said, he should have been unwilling to deviate from that course which he had hitherto observed on this subject, of giving a silent vote; but he stood there the representative of a county which contained an extensive combination of all the interests of agriculture, commerce, and manufactures. There was one fact to which he was anxious to advert, mentioned in the speeches of hon. Gentlemen opposite last night, and it had been also touched upon by the hon. Baronet the Member for Wiltshire, (Sir F. Burdett) that night, but more particularly in the speech of the hon. Baronet the Member for Tam worth, in his speech on Wednesday—he alluded to the appeals which had been made to them on behalf of the agricultural interest and the labouring population of England. Hon. Gentlemen must all have felt the force of those appeals, but surely the effort was unnecessary; for he did not think that any man in his senses would do anything to injure interests which were so essential to the well-being and existence of the country. He held all interests, whe- ther agricultural, commercial, or manufacturing, to be bound up together and to be materially dependent on each other. If they were placed in such a situation as to be forced to make a preference, he believed that their choice would fall upon those who were occupied in agriculture, the producers of that which formed the staple of human existence. The House, however, could pass no law affecting any one of these interests which would not affect them all; and he would say in the wise words of the right hon. Baronet, that the best protection which agriculture could enjoy was in the continued prosperity of our trade and manufactures." He had not had the advantage of hearing the speech of the right hon. Baronet, but he could not describe the surprise and consternation with which it had been read in the county which he had the honour to represent. The surprise was great that the right hon. Baronet should have denied that much of that distress which prevailed was attributable to the operation of the pernicious corn and provision laws; and the consternation was equally great at the scheme which had been propounded to the House, in the present state of the country. It could not but be lamented, that the judgment of the right hon. Gentleman differed so much from that of persons who were intimately acquainted with these scenes of suffering. The right hon. Baronet had said, that the operation of the existing Corn-laws was not the main cause of the prevailing distress, and that it had not much to do with it, and that there were concurrent causes which had led to that distress; and amongst these he had adverted to the derangement of affairs in our commercial intercourse with the United States of America. He said also that this distress arose partly from the war in the Mediterranean and in China; and certainly he agreed with the right hon. Baronet that these causes had something to do with the present commercial pressure. But no man, he thought, no practical man of judgment, who could form a clear, unbiassed opinion, could deny that the main cause of this universal distress was the blighting pressure of our restrictive commercial policy, and more especially the operation of that pernicious law which was now upon its trial. He knew not what proof the right hon. Baronet and the Government could desire of this fact, and he must, therefore, refer to the petitions which had been presented, because an hon. Gentleman had yesterday animadverted on those petitions in a way which was unbecoming. He would throw overboard those petitions which had emanated from the poor unfortunate operatives, and he would allude to those of master manufacturers, who declared that they were obliged to discharge these people because the markets were closed up, and their trade had withered and was stagnant. Then there were petitions from the richest landowners of Scotland, who told them that the misery of the manufacturing and commercial interests had extended itself to the land, and they prayed the Legislature to repeal those laws, of which hon. Gentlemen opposite were so tenacious. The noble Lord (Lord Stanley) and the right hon. Baronet the Secretary for the Home Department, (Sir James Graham) knew of one petition at least which clearly refuted the assertion that the present distress had no reference to the Corn-laws. He referred to a conference he had the other day with the right hon. Member for Tamworth, accompanied by the noble Lord and the right hon. Gentleman. The petition which he had presented declared that the starving people were situated in the midst of plenty —that they were placed in the midst of bonding warehouses filled with corn, and the prayer of the petitioners was, "Unlock the bonded warehouse doors; give us food at the cost at which it has been admitted, and deduct the duty." He maintained it was impossible to deny the connection between the state of the present law, and the state of the country. A little incident had occurred to him that morning, illustrative of this fact. He had seen an industrious person who traded to Ham-burgh, and dealt in mariners' instruments. This man declared that, in the absence of any relaxation of the Corn-laws, he could earn scarcely enough to keep his family; but that by removing the restrictions on the corn and provision laws, he should be enabled to extend his trade and to command double the quantity of food for his family, by buying it in Hamburgh. He was confident that the scheme proposed by the right hon. Baronet, would utterly fail in affording relief to the country. In every important particular, he believed, that the measure of the Government was calculated to hinder and obstruct trade, to damage the best interests of the country, by deranging our currency, and to be as pernicious as the law it was intended to succeed. In the speech of the right hon. Baronet, he had justified on two principles alone the protection which he sought to give the landed interests. These were, first, the special burdens borne by the landed interest; and secondly, that it might be worth while to pay something to render our own country independent of foreign supply. He wished to bring these principles to the test. With regard to the first, he was not going to trouble the House with what had been already previously stated, but he would put before them, in simple figures, the real state of the account of the special burdens borne by the landed interest. Now, he admitted the item of the land tax, 1,200,000l. The next item was tithes. He denied that tithes were a burden on the land. He was not a political economist, nor versed in their phraseology, about "the incidents of tithe," but applying common sense to the word "tithe," he asked how could it be reckoned a burden upon land? If he bought an estate subject to tithe, he bought nine-tenths of it and paid nothing for the rest, therefore, he said, in plain language that he was joint proprietor of the estate to the extent of nine-tenths, and that the proprietor of the remaining one-tenth had as much a right to regard the nine-tenths as belonging to him, as he had to regard the remaining one-tenth as his own property. Next came the poor and county-rates, but both imposts rested on the basis of property. He had found an analysis of the poor and county-rates levied in proportion to property, in 1826. The rates were levied upon land and houses, and although the landed interest might pay the larger amount, still it was in proportion to the value of the property. In 1826, the rates levied upon lands and manorial profits were 4,892,000l., and those upon houses and mills were 2,074,000l., making a total of 6,966,000l. Upon this item, therefore, there was a difference against the landed interest of 2,818,000l. From 1826 to 1834, the rate had increased, he presumed in the same proportions; but owing to the wise administration of the new Poor-law, it had since gradually decreased, and was this year within a fraction of what it was in 1826, namely 6,966,000l. He contended, then, that although the landed interest contributed largely to the poor and county-rates, they did not contribute more than was justified by the additional value of the property on which the rates were charged. Land was subject to the stamp duty on deeds, &c., and in 1839, this amounted to l,699,000.l Of that sum we may assume that 699,000l. were paid upon houses, bonds, and other personal contracts, leaving one million borne by the land. He now begged the attention of the landowners, while he alluded to the taxes borne by other property. In l839, there was paid on the succession to personal property to the amount of 40,000,000l., for legacy and probate duty a sum amounting to 2,0l7,000l. Now if real property were subject to the same duty — on succession it would probably amount to 2,500,000l. He would prove it thus:—he estimated the rental of the kingdom at nearly 50,000,000l. the purchase of that at twenty-five years would be l,250,000,000l., and the duty on the succession to that, one-twenty-fifth part at 5 per cent. would be 2,500,000l. The account then stood thus:—special burdens on the land l,200,000l.; special exemptions 2,500,000l. He would say nothing of the large remission of duties in relief of landed interests amounting to nearly l,000,000l., nor anything about the tax which the Corn-laws imposed on the community, but he had stated thus much to show, as far as an imperfect outline would allow, that the argument in support of protection, on account of special burdens borne by the agriculturists, was to a great degree unfounded. With respect to the other proposition, that we should pay something to become independent of foreign countries, he would ask the right hon. Baronet did he think that was possible in the present state of the country? Not to advert to the able speech of the noble Lord, the Member for Tiverton, nor to the statement of the right hon. Baronet himself, that since the operation of the present Corn-law l3,000,000 quarters had been imported, and for the last two years 2,500,000 quarters annually, he would take up a previous opinion expressed by the right hon. Baronet, and ask him to reconcile it with his recent statement. He found that in l828 Mr. Secretary Peel had held a directly opposite doctrine, and said, There was another circumstance that had not been adverted to during the present discussion. It would not be denied, that in consequence of the growing population of the country, there was a necessity for looking to other countries for supply. It was impossible not to see, that in proportion to the increased population of late years, the quantity of land employed in the production of corn was diminished by being appropriated to the production of more profitable articles. The increase 9f manufactures must diminish the growth of corn, but it did not follow that agriculture must be, therefore, depressed. If it were proved to him that there was less corn grown in this country than formerly, he would not admit that agriculture was less flourishing. It was quite clear, that Great Britain did not produce sufficient corn for its own consumption. That was the statement of the right hon. Baronet in 1828. A few nights since, however, the right hon. Baronet expressed himself in quite a different manner. He said,— In considering this question, it becomes important to ascertain what is the probability that this country, from its own resources, can be able to supply its own population. Now, I am not prepared to admit that this country is unable, in ordinary years, to supply its own population. It would be too much to infer, that the population has so rapidly increased, with reference to the production of subsistence, that you must abandon altogether the hope of deriving your supplies from your own fields. The opinion expressed in the latter extract was diametrically opposed to those contained in the former, although in the interval which had elapsed between their delivery, the population of this country had considerably increased. They ought to require from the right hon. Baronet some explanation on the subject; and why, contrary to his previously declared opinion, he stood up now for protection, demanding it on the ground that it was worth while to pay something, to be independent of foreign countries. He confessed, after the interminable discussions they had had on this question for many years past, that he thought the right hon. Baronet, placed as he was, at the head of so strong a Government, would have produced a better and stronger measure than the one he had offered to the House. The right hon. Vice-President of the Board of Trade (Mr. Gladstone), in an admirable speech, too good for so had a cause—had given force and weight to several arguments in its favour which, of themselves, were worth nothing. He would pass over those arguments that had already been disposed of, but he must say, that he was astonished to hear the right hon. Gentleman employ as an argument against any material relaxation of our commercial system, the fact that the Russian tariff was never so stringent against us as at this moment. If the right hon. Gentleman would search the records of his own office, he would find that the Russian tariff was one of the most striking monuments of the evils of our sys- tem that could anywhere be found, and that it was not until we refused to receive their flax, and tallow, and timber, and corn, except under high duties, thus forcing them to become manufacturers, and independent of us—save for one article, and that almost a raw material, cotton twist — that they framed that tariff in retaliation, which the right hon. Gentleman employed as an argument for maintaining the very system that produced it. The right hon. Gentleman appeared to have been wandering among the ruins of former Corn-laws: but unlike other historians among ruins he had not come forth to write the "decline and fall" of the sliding scale. The right hon. Gentleman's attention had been attracted, (he was sorry to say to so little purpose) to the act of 1772. The preamble ran thus:— Whereas, it has been found by experience, that the restraints laid by several statutes upon the dealing in corn, meal, flour, and other sundry sorts of victual, by preventing a free-trade in the said commodities, have a tendency to discourage the growth, and enhance the price of the same, which statutes, put into execution, would bring great distress on the inhabitants of many parts of this kingdom. That was the preamble to the act of 1772, and for twenty years after the passing of that act, the object was accomplished, for which they were now legislating so unwisely,—namely, stability in the price of corn; for he believed, that the period of the greatest stability in the price of corn in this country, was, during the existence of the Corn-laws, that ruled from 1772 to 1791. The right hon. Baronet, the Member for Dorchester, had closed his speech on a recent evening, by saying, that he felt a fixed duty would be absolutely dangerous; but that had not always been the opinion of the right hon. Baronet. He would quote the right hon. Baronet's own words in reply to the noble Lord, the Member for London. The noble Lord," said the right hon. Baronet, "has enunciated a very distinct opinion, but he enunciated one formerly quite as distinct, and quite as opposed to this. The right hon. Baronet was now precisely in the position in which he had attempted to place the noble Lord. He found the following observation in a work which he regarded as a hand-book on this subject, entitled, "Corn and Currency." It is impossible to permit any legislative enactment to continue, that has a tendency to degrade and impoverish the working classes; yet such is the effect of the present Corn-laws, That was written in 1827. The book went on to say,— The paramount duty of every Government is attention to the interests of the community, of which the labourers must form the great majority. The right of Government was instituted, not for the few, who possess wealth and honor, but for the majority, who have them not. If the majority want food, private property becomes a nuisance. The least objectionable mode of procuring a regular supply of corn, at a fair market price, is by the repeal of the Corn-laws, and the imposition of a moderate fixed duty, equivalent to the burdens borne by the land. Now, nothing could be more clearly "enunciated" than that. With respect to a fixed duty, the only opportunity he had had of voting in favour of it, was on a motion by Mr. Hume, in 1833, for a fixed duty, with a view to a free-trade in corn, and he believed the hon. Baronet, the Member for Wiltshire, (Sir F. Burdett) had voted with him on that occasion, notwithstanding his horror at such a plan, expressed this night. The opinion of Mr. Huskisson had been claimed by both sides of the House, and great deference to it expressed by all, but he claimed Mr. Huskisson's authority on the ground of one of the last opinions he had expressed on this subject. In 1827, Mr. Huskisson said, that He should be prepared in the next Session to concur in some measure for a fixed duty at a certain rate, to be gradually reduced, so that the supply from foreign countries might come in at a fair level. He believed, the intention of the British Legislature was to give the British farmer the monopoly of the home market for a period, to compensate him for loss that he had sustained, but he thought, by the end of the next Session, that period would be completed. On that principle, he then stood. He would vote heartily for the motion of his hon. Friend, the Member for Wolverhampton, and he did so as the representative of a constituency, interested neither abstractedly nor remotely in landed property, but directly so, to a very large amount. He had presented several petitions from many very wealthy proprietors, who all prayed for the measure which he was then supporting. But let him not be misunderstood. If the landed interest had special burdens, let them make out their account, and for their special burdens, let a special remedy be found, but let them not be relieved by a tax on the bread of the people. In Scotland, they had nothing to fear from a free-trade in corn; and he had heard that evening, from the hon. Member for Kerry (Mr. M. J. O'Connell), that Ireland had nothing to fear from it. He owned, he thought England had something to apprehend, for there was much to mend in the bad system of agriculture pursued in England. He hoped, the English portion of the landowners in that House would not take offence at his saying that, as compared with Scotland, their 's was too often the field of the sluggard, and that the agriculturists of England might repair thither, and find instruction in their art, which, by adopting, would enable them to increase the produce of their land by at least one-fourth beyond its present account. The hon. Member for Canterbury, who said he had studied the subject of the Corn-laws, appeared to him to be in a fair way of adding hereafter to the ranks of the Anti-Corn-law advocates. The hon. Member had praised every legislative measure on the subject of corn, which had been enacted during the last three quarters of a century, commencing with the bill of Lord North, (who he had declared to be entitled to the gratitude of the nation for that measure) of 1772; thence he had glanced at the act of 1828, the authors of which he had also lauded. He afterwards touched on the fixed duty proposed by the noble Lord, the Member for London, commending the principle of it, and he had concluded by declaring his entire approbation of the measure brought forward by the right hon. Baronet, the Member for Tamworth. The hon. Member was certainly a most hopeful disciple, who could thus shower indiscriminate praise upon four different measures, each resting upon a distinct and different principle. In the year 1815, a law was introduced on the subject of the importation of corn, which was expressly devised for the purpose of conciliating those parties who had suffered from the previous depressed state of their branch of production, and yet what was the result of that bill, and in what manner did it go out of operation? Mr. Huskisson said, with respect to it, that from the bottom of his soul, he lamented the ruin that had been entailed upon so many persons in consequence of the fluctuation of prices under the law of 1815, and during the operation of which corn had been at lower quotations than it would have been under a perfectly free-trade in it. He would not go into the particulars of the discussion, which took place when the bill of 1828 was introduced, but be would only remark, that the right hon. Baronet had lavished the same praises verbatim on that law that he now poured out so profusely upon the measure before the House. He protested against the continuance of a system which was alike a fraud upon the landed interests and the consumers of the agricultural produce of the country, as well as most pernicious to her commerce and manufactures, The question, in order to be set finally at rest, must be placed upon a principle altogether opposite to the principle upon which the present bill was founded. He was not astonished to find, that the country at large was dismally disappointed in the measure brought forward by the Government, when so poor and unsatisfactory a scheme was the only result of such a long deliberation. The time taken for deliberation, the mysterious silence which had been maintained, whilst the mountain was in labour, the throes of which were so great as to detach some noble fragments, and then the miserable mouse which had crept forth in the shape of these resolutions, at once the object of ridicule and of fearful indignation to the people of this country. He would warn the promoters of the measure not to flatter themselves that they would be any nearer a final settlement of the Corn-law question after it should be passed than they now were. The Bill would, he had no doubt, become the law of the land in progress of time; but when it had taken its place on the Statute Book, what could it prove else, than, like its precurser in the page—a cause of commercial derangement—a, source of nation distress—and, as such, an object of unabated national discontent.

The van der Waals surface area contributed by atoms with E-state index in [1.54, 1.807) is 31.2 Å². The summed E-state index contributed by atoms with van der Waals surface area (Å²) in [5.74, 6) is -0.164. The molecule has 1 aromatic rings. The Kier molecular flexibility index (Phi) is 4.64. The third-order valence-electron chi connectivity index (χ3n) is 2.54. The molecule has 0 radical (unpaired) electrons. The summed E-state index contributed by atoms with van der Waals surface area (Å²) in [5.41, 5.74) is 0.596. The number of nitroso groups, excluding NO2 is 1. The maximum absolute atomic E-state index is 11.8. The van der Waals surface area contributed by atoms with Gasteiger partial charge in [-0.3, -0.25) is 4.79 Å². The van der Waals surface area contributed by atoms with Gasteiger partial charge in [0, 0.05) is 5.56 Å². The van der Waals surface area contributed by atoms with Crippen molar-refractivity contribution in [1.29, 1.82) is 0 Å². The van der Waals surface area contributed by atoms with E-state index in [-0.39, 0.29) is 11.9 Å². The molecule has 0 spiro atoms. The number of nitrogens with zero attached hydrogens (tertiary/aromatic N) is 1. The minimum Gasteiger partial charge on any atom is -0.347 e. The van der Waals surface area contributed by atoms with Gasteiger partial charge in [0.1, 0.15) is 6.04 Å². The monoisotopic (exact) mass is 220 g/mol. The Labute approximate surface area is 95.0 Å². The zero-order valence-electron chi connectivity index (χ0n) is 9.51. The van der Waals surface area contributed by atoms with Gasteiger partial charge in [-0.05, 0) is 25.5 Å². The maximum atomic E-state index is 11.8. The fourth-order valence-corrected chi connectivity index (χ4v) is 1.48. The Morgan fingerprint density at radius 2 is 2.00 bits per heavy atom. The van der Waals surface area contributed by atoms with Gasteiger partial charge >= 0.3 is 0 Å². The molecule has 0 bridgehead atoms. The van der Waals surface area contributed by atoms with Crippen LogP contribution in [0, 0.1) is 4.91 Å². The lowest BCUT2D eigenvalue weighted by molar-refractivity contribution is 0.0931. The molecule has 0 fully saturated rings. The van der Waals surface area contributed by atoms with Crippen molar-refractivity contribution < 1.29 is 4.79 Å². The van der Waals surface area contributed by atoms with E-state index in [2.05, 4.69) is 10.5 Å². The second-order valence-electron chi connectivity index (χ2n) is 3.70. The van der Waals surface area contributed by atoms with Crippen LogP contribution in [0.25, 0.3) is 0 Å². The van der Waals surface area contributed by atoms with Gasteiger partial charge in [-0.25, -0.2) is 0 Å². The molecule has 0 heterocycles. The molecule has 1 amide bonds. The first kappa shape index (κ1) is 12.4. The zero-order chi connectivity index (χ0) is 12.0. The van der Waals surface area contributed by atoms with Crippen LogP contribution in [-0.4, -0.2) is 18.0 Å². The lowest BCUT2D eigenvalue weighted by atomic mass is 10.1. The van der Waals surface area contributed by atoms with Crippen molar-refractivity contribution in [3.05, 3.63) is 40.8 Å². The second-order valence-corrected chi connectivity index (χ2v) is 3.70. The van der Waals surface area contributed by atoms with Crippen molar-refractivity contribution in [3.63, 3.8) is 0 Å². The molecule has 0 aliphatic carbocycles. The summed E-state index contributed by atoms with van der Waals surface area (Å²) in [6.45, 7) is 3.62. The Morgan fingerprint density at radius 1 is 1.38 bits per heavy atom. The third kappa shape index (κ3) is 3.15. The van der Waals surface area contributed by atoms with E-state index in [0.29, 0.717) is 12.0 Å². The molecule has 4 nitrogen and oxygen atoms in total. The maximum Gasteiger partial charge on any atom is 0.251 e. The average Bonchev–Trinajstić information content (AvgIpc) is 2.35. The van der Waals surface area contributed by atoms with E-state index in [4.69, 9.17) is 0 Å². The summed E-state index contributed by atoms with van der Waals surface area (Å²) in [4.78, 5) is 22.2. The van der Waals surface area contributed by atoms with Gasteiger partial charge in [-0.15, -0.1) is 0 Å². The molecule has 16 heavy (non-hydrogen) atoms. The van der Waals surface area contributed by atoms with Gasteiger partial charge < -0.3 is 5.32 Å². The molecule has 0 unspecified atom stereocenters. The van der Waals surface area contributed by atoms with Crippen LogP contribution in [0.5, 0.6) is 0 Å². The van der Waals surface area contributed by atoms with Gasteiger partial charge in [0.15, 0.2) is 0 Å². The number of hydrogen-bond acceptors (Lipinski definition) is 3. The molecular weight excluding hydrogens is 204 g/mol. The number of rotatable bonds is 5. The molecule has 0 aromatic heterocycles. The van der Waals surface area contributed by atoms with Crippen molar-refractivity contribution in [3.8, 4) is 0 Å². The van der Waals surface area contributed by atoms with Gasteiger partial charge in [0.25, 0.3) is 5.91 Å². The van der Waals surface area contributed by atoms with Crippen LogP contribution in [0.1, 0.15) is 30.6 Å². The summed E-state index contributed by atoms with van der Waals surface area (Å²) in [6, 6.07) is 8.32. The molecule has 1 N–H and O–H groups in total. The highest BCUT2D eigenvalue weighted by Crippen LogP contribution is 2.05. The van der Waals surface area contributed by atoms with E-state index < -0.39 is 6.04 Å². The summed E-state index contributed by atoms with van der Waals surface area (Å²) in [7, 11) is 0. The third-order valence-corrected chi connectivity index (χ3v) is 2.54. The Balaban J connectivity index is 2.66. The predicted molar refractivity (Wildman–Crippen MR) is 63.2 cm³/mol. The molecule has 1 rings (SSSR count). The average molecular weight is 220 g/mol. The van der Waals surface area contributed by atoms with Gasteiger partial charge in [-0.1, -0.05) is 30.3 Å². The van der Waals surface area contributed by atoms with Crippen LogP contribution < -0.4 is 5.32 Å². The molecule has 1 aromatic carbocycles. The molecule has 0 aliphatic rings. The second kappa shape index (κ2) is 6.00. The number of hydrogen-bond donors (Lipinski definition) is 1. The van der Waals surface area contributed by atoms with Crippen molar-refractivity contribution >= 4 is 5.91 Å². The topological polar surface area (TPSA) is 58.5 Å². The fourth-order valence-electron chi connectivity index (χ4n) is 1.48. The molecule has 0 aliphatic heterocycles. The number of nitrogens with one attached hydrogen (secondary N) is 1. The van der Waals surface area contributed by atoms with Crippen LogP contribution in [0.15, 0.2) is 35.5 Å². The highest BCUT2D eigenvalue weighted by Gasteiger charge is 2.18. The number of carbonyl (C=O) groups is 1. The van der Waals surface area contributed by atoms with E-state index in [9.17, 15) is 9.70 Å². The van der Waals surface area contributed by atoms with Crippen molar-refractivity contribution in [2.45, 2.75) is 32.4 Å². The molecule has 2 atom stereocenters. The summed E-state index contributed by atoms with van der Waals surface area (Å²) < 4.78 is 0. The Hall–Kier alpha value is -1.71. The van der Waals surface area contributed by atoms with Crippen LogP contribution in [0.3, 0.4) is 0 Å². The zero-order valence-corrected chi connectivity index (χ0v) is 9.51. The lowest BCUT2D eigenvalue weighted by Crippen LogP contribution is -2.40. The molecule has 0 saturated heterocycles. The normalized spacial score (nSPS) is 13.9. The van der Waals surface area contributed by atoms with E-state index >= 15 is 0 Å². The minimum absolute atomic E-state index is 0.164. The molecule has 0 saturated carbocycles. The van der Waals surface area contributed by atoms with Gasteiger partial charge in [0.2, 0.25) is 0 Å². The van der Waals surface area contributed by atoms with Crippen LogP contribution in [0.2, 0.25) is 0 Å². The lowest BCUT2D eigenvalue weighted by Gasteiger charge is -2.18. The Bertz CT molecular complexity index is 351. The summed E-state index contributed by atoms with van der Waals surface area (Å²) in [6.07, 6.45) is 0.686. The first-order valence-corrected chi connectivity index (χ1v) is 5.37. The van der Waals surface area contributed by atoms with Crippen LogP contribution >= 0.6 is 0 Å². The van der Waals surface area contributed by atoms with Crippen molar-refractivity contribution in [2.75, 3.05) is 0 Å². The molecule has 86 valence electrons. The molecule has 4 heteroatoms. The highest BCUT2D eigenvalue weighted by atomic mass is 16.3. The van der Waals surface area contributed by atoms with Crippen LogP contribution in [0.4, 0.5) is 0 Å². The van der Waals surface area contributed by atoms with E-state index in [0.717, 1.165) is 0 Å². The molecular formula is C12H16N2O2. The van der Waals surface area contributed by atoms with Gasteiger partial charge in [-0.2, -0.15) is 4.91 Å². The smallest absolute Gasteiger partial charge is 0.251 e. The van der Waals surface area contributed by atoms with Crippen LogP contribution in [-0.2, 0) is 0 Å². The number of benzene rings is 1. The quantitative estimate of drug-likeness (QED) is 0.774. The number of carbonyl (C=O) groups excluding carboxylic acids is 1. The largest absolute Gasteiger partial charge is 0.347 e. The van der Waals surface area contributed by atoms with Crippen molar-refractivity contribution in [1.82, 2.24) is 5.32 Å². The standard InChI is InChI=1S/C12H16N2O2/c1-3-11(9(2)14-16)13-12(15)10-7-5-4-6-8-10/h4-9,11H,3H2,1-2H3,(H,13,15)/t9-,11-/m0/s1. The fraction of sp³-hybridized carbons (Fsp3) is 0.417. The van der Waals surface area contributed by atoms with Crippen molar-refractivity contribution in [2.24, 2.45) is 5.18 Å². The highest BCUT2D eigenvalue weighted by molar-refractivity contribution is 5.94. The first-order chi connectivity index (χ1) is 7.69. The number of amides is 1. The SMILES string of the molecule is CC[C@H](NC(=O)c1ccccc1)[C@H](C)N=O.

Mr. Wodehouse